21.6 C
Byron Shire
February 25, 2021

Connecting the dots on climate change

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Byron Shire residents make the connection. A small but passionate group gathered on Main Beach as part of a global day of action to ‘connect the dots’ between climate change and extreme weather.

Without a whole lot more people adding their weight to the fight for our planet we are not going to make it. We seriously are not. There are solutions but if a football game or a music festival can attract many thousands to a single event and a world event for global climate change action only draws the few, we have a problem.

We are in serious waters now, with Queensland’s 44,000 coal-seam gas wells a certainty to pollute our water supply, and NSW not far behind them on the fossil-fuel proliferation.

We may be at the front edge of wholesale mortality of the world’s forests, says Dr Craig Allen. Renewable energy is being shelved by our governments who fail to connect the dots.

Studies point to a common pesticide as a culprit in declining bee colonies in the US and other parts of the world. Bees are vital to life on earth, pollinating 90 per cent of the world’s crops. We can no longer leave our delicate food chain in the hands of research run by the chemical companies and the regulators that are in their pockets. Without immediate action to save bees, crops will fail and food security will become food wars.

More CO2 means more severe flooding, bushfires and droughts, yet the average person in the street is just not getting it. We need to move quickly towards big solar and renewables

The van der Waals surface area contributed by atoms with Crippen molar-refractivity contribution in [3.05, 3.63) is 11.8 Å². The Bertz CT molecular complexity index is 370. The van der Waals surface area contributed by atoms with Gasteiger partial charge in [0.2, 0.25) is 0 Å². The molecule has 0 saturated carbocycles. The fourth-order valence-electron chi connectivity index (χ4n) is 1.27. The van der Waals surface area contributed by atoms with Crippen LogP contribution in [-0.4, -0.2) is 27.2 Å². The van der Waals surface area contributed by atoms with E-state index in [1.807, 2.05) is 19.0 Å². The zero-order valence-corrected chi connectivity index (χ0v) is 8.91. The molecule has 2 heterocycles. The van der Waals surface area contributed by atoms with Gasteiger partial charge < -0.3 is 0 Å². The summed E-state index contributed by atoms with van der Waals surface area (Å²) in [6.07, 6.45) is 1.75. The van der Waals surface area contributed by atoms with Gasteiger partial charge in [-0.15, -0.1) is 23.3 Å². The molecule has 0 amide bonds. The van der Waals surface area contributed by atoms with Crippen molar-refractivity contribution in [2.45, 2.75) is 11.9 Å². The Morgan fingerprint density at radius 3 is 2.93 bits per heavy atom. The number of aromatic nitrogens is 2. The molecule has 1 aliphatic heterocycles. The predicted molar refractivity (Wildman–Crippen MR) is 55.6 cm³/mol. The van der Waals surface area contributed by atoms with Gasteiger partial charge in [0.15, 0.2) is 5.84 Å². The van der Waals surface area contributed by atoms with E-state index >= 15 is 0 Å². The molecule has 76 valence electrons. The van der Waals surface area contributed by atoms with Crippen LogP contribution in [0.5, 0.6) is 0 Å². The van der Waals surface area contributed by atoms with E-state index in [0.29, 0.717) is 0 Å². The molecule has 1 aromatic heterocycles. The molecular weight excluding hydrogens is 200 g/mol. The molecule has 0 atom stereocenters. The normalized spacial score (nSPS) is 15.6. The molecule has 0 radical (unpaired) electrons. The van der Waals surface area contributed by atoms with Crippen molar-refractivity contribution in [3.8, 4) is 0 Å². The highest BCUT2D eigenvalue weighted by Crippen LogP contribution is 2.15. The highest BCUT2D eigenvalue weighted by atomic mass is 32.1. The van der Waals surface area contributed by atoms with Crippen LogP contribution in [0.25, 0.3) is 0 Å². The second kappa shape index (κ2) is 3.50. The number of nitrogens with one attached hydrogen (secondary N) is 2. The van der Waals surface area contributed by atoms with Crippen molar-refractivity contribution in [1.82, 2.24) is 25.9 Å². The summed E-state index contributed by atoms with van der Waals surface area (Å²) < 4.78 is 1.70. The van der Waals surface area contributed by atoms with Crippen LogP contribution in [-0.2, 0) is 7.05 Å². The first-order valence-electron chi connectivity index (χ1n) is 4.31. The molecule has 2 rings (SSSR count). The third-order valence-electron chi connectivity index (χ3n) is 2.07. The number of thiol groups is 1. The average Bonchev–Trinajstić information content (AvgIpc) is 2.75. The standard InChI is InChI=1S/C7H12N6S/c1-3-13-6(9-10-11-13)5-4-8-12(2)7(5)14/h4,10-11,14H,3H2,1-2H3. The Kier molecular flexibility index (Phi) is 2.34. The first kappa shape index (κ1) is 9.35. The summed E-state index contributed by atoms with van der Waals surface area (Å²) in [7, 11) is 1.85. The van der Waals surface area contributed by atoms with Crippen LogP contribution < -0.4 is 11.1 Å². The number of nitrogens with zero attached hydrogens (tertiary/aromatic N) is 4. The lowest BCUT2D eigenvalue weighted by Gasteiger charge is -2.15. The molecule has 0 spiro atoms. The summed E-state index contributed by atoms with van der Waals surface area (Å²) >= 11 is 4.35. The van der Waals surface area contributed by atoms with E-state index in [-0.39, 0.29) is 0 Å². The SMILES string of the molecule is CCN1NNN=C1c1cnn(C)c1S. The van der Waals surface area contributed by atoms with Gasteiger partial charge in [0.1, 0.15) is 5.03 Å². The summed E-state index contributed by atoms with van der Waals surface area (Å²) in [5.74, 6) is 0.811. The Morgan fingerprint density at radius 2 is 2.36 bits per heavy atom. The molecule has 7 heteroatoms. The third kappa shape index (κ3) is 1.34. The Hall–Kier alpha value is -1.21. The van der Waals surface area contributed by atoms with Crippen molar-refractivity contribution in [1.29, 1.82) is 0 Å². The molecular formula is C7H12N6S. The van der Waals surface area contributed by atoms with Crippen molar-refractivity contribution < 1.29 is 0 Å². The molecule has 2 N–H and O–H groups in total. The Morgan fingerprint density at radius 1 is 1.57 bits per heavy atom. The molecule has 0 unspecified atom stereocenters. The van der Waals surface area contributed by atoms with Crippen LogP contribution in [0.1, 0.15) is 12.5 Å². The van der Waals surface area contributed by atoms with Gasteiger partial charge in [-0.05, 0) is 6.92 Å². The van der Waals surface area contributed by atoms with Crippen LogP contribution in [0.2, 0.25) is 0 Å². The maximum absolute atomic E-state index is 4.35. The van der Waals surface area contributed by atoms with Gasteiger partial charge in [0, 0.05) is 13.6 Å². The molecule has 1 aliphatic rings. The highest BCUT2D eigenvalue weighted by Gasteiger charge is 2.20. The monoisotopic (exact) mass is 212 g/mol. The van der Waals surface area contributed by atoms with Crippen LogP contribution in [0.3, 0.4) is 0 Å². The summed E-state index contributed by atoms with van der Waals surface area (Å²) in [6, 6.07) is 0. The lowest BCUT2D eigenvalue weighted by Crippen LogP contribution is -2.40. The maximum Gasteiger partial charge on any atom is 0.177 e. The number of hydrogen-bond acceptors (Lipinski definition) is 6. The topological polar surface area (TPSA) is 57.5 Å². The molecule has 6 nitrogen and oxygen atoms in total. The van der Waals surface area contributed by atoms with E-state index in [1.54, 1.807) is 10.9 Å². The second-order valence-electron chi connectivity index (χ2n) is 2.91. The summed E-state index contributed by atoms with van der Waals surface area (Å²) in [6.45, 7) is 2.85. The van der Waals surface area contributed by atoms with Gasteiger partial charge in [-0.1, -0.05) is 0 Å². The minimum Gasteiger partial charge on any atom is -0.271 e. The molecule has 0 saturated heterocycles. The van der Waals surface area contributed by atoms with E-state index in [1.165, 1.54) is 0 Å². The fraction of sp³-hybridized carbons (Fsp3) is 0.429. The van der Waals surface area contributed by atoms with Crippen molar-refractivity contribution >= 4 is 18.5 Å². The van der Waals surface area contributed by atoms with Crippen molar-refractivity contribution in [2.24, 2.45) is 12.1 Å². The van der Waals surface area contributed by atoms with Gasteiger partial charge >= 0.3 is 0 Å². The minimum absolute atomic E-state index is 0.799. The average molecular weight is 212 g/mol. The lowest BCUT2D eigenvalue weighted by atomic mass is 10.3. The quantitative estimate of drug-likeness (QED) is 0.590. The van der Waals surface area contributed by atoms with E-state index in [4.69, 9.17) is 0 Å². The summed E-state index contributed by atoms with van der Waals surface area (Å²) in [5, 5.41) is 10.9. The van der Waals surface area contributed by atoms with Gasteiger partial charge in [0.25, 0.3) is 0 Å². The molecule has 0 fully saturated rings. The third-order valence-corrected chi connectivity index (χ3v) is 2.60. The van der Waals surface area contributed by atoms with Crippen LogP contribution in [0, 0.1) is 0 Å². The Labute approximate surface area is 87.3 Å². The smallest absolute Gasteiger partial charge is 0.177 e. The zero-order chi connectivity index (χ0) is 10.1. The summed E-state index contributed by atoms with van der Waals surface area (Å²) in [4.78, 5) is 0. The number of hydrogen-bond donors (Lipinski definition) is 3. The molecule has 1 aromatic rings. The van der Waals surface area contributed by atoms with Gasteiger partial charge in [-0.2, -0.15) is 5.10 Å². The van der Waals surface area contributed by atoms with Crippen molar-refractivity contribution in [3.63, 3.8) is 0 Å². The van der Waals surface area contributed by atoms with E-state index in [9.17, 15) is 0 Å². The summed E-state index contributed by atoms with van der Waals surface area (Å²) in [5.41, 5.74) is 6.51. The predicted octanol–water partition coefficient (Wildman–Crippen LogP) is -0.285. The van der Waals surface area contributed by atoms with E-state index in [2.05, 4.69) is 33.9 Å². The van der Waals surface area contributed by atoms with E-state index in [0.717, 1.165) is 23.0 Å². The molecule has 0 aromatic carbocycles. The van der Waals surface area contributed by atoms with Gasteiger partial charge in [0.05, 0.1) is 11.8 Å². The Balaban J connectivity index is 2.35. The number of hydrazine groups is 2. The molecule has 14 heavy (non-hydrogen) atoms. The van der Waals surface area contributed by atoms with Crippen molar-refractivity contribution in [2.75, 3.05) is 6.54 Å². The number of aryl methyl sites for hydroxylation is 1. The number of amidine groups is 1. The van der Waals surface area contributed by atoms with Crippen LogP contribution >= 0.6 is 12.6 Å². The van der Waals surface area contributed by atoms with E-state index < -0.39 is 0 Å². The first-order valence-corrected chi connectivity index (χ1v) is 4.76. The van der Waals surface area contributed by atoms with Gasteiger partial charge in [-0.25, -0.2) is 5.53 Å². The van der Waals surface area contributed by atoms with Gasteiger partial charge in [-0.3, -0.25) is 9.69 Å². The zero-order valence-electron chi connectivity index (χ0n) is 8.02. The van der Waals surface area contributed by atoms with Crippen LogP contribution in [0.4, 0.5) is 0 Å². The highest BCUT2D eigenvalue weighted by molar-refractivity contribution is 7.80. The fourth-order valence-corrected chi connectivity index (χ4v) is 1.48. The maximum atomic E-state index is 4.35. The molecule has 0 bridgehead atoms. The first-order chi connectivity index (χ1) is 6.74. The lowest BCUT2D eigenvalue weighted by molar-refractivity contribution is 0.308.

Bringing it closer to home and our own health and wellbeing: there will be temporary closures of Byron Shire National Parks due to aerial spraying with metsulfuron methyl. I researched metsulfuron methyl since we are going to be once again sprayed from a helicopter with it throughout the winter months. Metsulfuron methyl, while considered safe, did show on the Pan Pesticides Database that this chemical was ‘slightly toxic’ to honeybees – with their note: Population-level effects on honeybees may occur even if a pesticide has low acute toxicity. So our bees will be affected but perhaps a few million bees is fair collateral damage for the mass eradication of weeds.

We must stop spraying toxic pesticides, especially from a helicopter in areas of high population, that can indiscriminately destroy or at the least have detrimental affects on everything in its path.

Connect the dots. It is time we all stood up and said, ‘Here am I, what can I do to help?’

Rose Wanchap
Byron Bay


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